A wise leadership has to go beyond providing timely legal and medical advice. It should see to it that all, rich and poor, can retain appropriate advisors of every kind, and at every stage of life, from cradle to grave. A universal right to advice would not only avert dangers to life and limb, such as accidents, illnesses, and even unhappiness, it would also tend to eliminate outright folly, the long string of bad choices that lead to addiction, suicide and other sorts of disastrous decline.

The roots of this imperative are found in wisdom literature. The Bible, for example, advises: "Hear counsel, and receive instruction, that thou mayest be wise in thy latter end." (Prov 19:20-22, KJV) Similarly, Plato held it a basic aim of rule of law to uphold wisdom. "... it was ignorance, in its greatest form, which at that time destroyed the power we have described ... it follows that the lawgiver must try to implant in States as much wisdom as possible, and to root out folly to the utmost of his power." (Plato, Laws, R.G. Bury, tr., 688e) Another translation seems to put it more emphatically: "A legislator's aim must be to create all the wisdom he can in a community, and with all his might to eradicate unwisdom." (Laws, 688, Collected Writings, p. 1283)

Pansophy and Perception

Our chief aim must be to establish wisdom and to steer away from folly. The way to do this is systematically to uphold Comenius's pansophy, or universal wisdom. Pansophy is orders of magnitude more powerful than desultory wisdom, wisdom some of the time for a chosen few. Perhaps most persuasively, Comenius held that universal wisdom would completely eliminate corruption. Its first effect, Comenius believed, is that it would clear our perceptions, since folly corrupts both mind and soul.


"Since human nature has been blinded by its corruption, my Universal Education discussed how it should be safeguarded from downfall by wise guidance, and all its senses kept open to everything..." (Comenius, Panorthosia II, Ch. 9, para 11, pp. 146-147)

As technology advances, Comenius' prescience becomes ever more evident. Science today clarifies and magnifies our senses with astonishing efficiency. We can set up an almost unlimited array of sensors, RFID devices, dials, readouts and other indicators to enhance our senses; ever cheaper and more capacious computer memory allows us to store reams of data and retrieve it when needed. As electronics becomes more miniaturized and sophisticated, sensory devices become cheaper and more common.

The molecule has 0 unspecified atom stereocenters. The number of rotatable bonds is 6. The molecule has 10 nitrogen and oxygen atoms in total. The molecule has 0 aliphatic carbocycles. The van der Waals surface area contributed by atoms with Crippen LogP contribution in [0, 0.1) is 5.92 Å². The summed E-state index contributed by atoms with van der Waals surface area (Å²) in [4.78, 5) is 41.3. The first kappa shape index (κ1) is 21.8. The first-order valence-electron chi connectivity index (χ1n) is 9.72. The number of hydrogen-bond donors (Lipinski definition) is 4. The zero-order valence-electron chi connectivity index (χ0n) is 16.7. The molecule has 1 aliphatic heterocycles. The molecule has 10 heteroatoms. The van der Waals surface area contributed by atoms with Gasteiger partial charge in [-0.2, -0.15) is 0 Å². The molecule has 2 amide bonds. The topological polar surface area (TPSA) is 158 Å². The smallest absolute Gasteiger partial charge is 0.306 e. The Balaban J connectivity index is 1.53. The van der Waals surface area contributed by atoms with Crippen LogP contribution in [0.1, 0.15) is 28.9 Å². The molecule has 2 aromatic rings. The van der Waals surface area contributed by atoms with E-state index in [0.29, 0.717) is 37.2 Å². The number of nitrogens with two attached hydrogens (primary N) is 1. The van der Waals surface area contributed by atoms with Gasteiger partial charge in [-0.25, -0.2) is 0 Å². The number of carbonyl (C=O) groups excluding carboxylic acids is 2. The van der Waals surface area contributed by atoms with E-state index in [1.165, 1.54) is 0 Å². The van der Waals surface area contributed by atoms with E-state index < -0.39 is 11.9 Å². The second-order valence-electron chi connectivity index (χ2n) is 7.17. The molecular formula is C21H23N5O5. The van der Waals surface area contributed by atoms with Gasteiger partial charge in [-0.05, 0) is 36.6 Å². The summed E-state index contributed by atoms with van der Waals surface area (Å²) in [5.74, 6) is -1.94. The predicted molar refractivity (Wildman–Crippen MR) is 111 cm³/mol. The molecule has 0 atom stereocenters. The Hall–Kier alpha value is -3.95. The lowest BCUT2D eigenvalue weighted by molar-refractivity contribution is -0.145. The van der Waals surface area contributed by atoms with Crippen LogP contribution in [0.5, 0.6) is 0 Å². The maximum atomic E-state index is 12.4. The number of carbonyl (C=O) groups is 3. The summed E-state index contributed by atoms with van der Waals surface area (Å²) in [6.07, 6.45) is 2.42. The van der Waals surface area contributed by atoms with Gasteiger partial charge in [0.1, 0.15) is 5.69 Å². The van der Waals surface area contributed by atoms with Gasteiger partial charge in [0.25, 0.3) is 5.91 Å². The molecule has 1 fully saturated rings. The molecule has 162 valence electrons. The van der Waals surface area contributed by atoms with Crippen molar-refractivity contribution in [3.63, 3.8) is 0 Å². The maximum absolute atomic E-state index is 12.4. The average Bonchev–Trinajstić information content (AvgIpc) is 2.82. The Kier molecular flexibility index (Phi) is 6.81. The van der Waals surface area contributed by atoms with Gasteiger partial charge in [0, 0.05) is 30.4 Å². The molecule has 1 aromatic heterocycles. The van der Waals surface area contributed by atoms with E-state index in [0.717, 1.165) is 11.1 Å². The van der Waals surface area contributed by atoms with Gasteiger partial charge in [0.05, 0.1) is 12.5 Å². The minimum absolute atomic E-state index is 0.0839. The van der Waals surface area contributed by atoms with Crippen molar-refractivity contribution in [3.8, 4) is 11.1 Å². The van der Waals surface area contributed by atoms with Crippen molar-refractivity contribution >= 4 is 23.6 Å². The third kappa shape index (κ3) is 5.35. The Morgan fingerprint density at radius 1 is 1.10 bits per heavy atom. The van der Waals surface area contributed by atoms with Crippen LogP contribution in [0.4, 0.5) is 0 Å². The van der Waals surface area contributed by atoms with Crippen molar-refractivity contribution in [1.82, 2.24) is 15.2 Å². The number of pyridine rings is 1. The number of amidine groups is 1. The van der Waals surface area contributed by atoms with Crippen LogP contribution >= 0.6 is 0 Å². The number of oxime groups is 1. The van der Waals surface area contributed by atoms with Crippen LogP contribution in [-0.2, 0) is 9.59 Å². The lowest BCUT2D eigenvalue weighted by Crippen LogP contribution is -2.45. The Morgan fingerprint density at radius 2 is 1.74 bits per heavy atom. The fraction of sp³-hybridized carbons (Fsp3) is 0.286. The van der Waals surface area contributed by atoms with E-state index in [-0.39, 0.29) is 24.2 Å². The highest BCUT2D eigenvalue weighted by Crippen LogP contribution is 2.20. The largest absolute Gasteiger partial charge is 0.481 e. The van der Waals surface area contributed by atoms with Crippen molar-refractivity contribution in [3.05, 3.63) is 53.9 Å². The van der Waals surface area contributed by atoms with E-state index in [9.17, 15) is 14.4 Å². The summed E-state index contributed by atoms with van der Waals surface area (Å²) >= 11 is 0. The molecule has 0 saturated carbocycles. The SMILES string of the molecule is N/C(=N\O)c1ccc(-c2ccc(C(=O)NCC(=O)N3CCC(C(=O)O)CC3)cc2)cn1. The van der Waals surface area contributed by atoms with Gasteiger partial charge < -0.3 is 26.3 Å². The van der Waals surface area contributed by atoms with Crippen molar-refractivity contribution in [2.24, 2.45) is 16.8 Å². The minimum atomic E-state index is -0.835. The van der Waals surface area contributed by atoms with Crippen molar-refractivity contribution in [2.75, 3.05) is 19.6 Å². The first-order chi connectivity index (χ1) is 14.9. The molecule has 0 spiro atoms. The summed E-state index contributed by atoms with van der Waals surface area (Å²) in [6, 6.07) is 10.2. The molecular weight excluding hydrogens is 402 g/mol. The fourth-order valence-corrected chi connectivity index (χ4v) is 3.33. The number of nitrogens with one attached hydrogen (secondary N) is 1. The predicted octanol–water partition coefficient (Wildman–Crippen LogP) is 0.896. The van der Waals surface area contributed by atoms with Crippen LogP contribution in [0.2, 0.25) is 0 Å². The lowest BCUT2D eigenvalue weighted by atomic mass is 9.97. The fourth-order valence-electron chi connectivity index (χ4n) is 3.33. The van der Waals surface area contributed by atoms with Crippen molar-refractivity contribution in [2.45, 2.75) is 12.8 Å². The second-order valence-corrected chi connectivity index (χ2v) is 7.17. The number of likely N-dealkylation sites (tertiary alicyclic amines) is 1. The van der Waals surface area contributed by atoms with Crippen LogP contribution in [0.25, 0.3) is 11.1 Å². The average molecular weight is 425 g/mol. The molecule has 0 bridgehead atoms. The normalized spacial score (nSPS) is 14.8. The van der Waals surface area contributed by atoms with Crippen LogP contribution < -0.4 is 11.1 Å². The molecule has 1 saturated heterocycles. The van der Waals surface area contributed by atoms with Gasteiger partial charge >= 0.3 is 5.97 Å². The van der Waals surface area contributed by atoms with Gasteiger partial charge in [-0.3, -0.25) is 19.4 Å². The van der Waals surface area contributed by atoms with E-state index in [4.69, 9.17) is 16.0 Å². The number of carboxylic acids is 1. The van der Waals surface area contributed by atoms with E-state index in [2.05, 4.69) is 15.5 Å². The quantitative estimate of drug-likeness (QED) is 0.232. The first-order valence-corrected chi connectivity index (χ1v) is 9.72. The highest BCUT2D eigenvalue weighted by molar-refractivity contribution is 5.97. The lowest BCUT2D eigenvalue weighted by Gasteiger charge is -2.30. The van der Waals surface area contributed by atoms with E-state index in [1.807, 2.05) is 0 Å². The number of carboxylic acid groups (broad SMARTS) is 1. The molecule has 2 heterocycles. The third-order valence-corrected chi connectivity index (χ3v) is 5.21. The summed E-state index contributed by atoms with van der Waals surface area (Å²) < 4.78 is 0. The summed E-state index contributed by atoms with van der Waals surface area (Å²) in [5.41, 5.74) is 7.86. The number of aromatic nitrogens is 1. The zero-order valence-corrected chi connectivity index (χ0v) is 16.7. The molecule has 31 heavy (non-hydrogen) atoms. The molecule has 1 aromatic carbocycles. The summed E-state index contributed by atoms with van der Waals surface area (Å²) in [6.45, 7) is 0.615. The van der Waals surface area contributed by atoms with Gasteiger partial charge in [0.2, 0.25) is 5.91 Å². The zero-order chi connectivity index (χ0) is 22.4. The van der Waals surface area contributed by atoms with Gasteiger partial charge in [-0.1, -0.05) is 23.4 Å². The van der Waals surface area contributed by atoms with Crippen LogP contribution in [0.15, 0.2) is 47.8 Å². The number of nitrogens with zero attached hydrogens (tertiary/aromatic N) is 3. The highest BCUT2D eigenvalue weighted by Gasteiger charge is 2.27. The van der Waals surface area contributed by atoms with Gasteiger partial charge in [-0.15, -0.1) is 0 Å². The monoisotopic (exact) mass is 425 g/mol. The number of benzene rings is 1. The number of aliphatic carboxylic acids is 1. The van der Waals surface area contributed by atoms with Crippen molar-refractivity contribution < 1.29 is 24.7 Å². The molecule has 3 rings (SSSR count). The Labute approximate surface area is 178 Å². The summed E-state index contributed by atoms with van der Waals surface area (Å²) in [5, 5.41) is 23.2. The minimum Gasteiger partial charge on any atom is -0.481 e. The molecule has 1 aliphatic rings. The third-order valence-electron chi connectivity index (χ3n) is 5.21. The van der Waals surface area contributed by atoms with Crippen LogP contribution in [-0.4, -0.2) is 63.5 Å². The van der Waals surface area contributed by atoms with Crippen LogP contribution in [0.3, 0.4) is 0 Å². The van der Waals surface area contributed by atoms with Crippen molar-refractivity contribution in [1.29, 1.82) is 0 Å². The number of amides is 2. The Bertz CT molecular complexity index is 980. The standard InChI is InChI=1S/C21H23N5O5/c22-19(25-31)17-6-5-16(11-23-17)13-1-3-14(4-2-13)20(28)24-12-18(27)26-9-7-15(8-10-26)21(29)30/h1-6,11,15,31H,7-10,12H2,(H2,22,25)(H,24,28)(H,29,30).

Comenius would point out, though, that rivers of data input and output does not necessarily add up to wisdom. Indeed, a flood of enhanced sensory data at our fingertips only increases our need for clever intervention by human sages. Even if wise experts are programming the PIM's of the steles that organize our lives, still, nothing can take the place of human contact. Each of us needs a skilled teacher and role model at every stage of our development, someone who is ready to dispense just the right advice at exactly the right time.

What Price Universal Consultancy?


The promulgation of a universal right to advice would empower each new generation to put an end to dangers that now seem engrained in human nature. For example, according to the World Health Organization, the two most mortal killers are tobacco and alcohol -- with other kinds of substance abuse, legal and otherwise, following close behind. Essentially, this marks a failure of advice; the fact that such a danger to human health does not soon disappear on its own is a sure sign that wisdom is being systematically blocked out by folly.

What youth, properly guided, would ever voluntarily choose to sacrifice not only his or her own well being but that of friends and family by becoming an addict? What perpetuates this blight to human health? Nothing but naked folly. Yet every day young people around the world blunder into a new cycle of addiction. In view of the loss of life and trillions of dollars wasted every year by addiction, we stand to gain a great deal by only a slight reduction of addiction rates to tobacco, alcohol and other substances. Even a large expenditure for advisors for everybody could be justified by this potential gain alone.

If we all concentrate upon the harmonies of wisdom, we will find joy in justice. Prudence and long term thinking will become our default.